Sometimes You Crave ‘Junk Food’ — Even When Investing

We know eating healthy is better, but occasionally a Big Mac or pepperoni pizza becomes impossible to resist. It can feel the same way with investments. Safe and sane companies are healthier choices but ‘junk stocks’ can be awfully tempting.

We all dream of making that “killer trade” which nets so much that it skews overall total return dramatically higher. That kind of move rarely happens with blue-chip stocks. The largest percentage gains typically come when high-risk issues with serious problems get insanely cheap.

That happened to many stocks in the Crash of 2008-09 as survival itself appeared in doubt. When credit markets essentially froze up, nobody wanted to hold shares of companies with dicey balance sheets.

At the worst of 2009’s carnage Pier 1 Imports (PIR) had dropped by 99% from its 2006 pinnacle. Traders were treating it as a sure bankruptcy, with no residual value.

Those who bit into that ‘junk food’ investment at 2009’s nadir saw their money grow by 9900% (not a typo) in just 15 months. Pier 1 later topped out, in 2013, at over $25. From there it fell 85% before bouncing back by 162%.

High-quality DuPont, now part of the merged DowDuPont (DWDP) spun off Chemours (CC) in 2015. The spinoff was debt-laden and burdened with legal problems. CC fell 81% from 2015’s top to its early 2016 bottom. Like Pier 1, many people were sure Chemours wouldn’t survive, let alone prosper.

Instead, CC rallied more than 1500%, from $3.10 to north of $50. As of 3 p.m. on Sept. 11, 2017, it fetched $50.52 per share.

Those crazy gains are already in the books. I no longer own any CC shares.

My new less-than-fully healthy stock is Libbey (LBY) , a venerable household name that makes glassware and other household products.

Libbey has a weak balance sheet and showed GAAP losses over the most recent three quarters. At this year’s low of $7.33 per share the stock had fallen 82% from its 2015 peak.

Back in 2009 the shares plunged to just 73-cents. Libbey lost $1.90 per share that year. Brave souls who bought anyway saw 2000% gains by the middle of 2010. After a digestion period Libby slipped back, late in 2011, from north of $18 to just $9.45.

That time around LBY was profitable and shouldn’t have been so scary. Even so, buyers near 2011’s bottom had a shot at 344% profits over the next couple of years.

Libbey showed an adjusted profit of 36 cents a share in its second quarter. Despite the firm’s high debt, management inexplicably pays a generous 11.75 cents a share quarterly dividend. At under eight bucks a share, that translates into about a 5.9% current yield.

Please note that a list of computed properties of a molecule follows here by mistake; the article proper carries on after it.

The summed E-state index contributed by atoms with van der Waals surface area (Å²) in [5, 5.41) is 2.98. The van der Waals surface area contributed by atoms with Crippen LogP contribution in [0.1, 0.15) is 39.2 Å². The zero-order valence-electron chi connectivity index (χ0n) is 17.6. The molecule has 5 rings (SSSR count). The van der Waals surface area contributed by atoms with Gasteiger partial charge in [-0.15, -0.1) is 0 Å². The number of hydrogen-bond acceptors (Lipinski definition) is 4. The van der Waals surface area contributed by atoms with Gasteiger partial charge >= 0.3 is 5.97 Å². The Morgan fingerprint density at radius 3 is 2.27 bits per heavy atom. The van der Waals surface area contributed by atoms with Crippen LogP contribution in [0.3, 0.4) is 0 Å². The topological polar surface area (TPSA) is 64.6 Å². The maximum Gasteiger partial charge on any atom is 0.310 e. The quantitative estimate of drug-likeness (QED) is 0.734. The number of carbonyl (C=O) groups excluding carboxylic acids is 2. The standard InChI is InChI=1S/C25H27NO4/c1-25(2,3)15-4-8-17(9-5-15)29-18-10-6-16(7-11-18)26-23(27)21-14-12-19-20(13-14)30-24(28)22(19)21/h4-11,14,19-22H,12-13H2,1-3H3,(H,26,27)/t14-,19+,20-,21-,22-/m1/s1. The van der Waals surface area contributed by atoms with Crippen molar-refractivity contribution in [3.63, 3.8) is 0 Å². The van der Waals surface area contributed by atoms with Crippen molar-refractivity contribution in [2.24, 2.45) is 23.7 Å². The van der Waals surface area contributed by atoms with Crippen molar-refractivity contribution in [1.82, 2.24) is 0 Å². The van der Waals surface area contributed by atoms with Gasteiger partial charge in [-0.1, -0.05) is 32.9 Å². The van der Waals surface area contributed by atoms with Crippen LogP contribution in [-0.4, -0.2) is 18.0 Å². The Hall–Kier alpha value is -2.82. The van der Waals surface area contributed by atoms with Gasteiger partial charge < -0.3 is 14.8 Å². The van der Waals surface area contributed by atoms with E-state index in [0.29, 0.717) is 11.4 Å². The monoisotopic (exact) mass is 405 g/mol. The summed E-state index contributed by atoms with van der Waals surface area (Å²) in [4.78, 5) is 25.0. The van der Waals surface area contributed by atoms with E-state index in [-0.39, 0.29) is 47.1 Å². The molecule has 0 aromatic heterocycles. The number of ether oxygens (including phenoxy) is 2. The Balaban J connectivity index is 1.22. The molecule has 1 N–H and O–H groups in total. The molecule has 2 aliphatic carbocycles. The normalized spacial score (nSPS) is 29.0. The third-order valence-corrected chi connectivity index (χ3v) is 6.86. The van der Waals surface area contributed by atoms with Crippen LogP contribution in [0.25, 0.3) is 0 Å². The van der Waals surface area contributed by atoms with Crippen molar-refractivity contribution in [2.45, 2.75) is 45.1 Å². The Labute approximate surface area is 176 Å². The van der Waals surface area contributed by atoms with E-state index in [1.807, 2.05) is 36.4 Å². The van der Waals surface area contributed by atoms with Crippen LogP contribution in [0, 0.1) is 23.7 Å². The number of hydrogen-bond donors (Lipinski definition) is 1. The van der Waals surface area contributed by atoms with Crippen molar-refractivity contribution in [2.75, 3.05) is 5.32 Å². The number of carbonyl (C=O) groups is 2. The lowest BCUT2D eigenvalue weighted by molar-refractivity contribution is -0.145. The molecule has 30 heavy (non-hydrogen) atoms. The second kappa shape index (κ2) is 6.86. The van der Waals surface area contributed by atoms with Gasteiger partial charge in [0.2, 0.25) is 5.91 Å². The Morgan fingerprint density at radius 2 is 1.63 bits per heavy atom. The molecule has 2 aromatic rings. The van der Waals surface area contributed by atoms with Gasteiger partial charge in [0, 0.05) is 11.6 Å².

Libbey’s CEO indicates that things should improve due to actions already taken.

Yahoo Finance only shows two analysts willing to venture forward estimates for this stock. The average of their 2018 projections would see LBY earning $1.26 per share. That implies next year’s P/E is just 6.3x. Even the low estimate would represent just a 7.2x multiple.

This, or any other low-quality stock, is not one to bet the farm on. It does look enticing though, considering LBY changed hands near $20 YTD and during each of the five years from 2012 through 2016.

It is not farfetched to think a quarter or two of positive numbers might really get LBY cranked up again. Even twelve times next year’s mid-point guesstimate would support a $15 target price.

Risk-takers on a tight budget might want to consider buying some Mar. 16, 2018 expiration date call options. I was able to get some for $1.25 per share on Monday, Sept. 11.

Break-even on expiration day would be $8.75 per share ($7.50 strike plus $1.25 call premium). Maximum risk equals 100% of all premium paid. There is no theoretical upper limit. If Libbey manages to reach my $15 goal these $7.50 calls would have a very cool $7.50 intrinsic value.

I’m willing to risk $1.25 here to make a potential $6.25 profit.

Traders willing to assume greater than average risk should think about owning LBY shares and/or going long some call options.

Owning shares outright offers a less leveraged way to play. It also imposes no time limit on any potential recovery.

This commentary originally appeared on Real Money Pro at 7:00 a.m. on Sept. 12. Click here to learn about this dynamic market information service for active traders.

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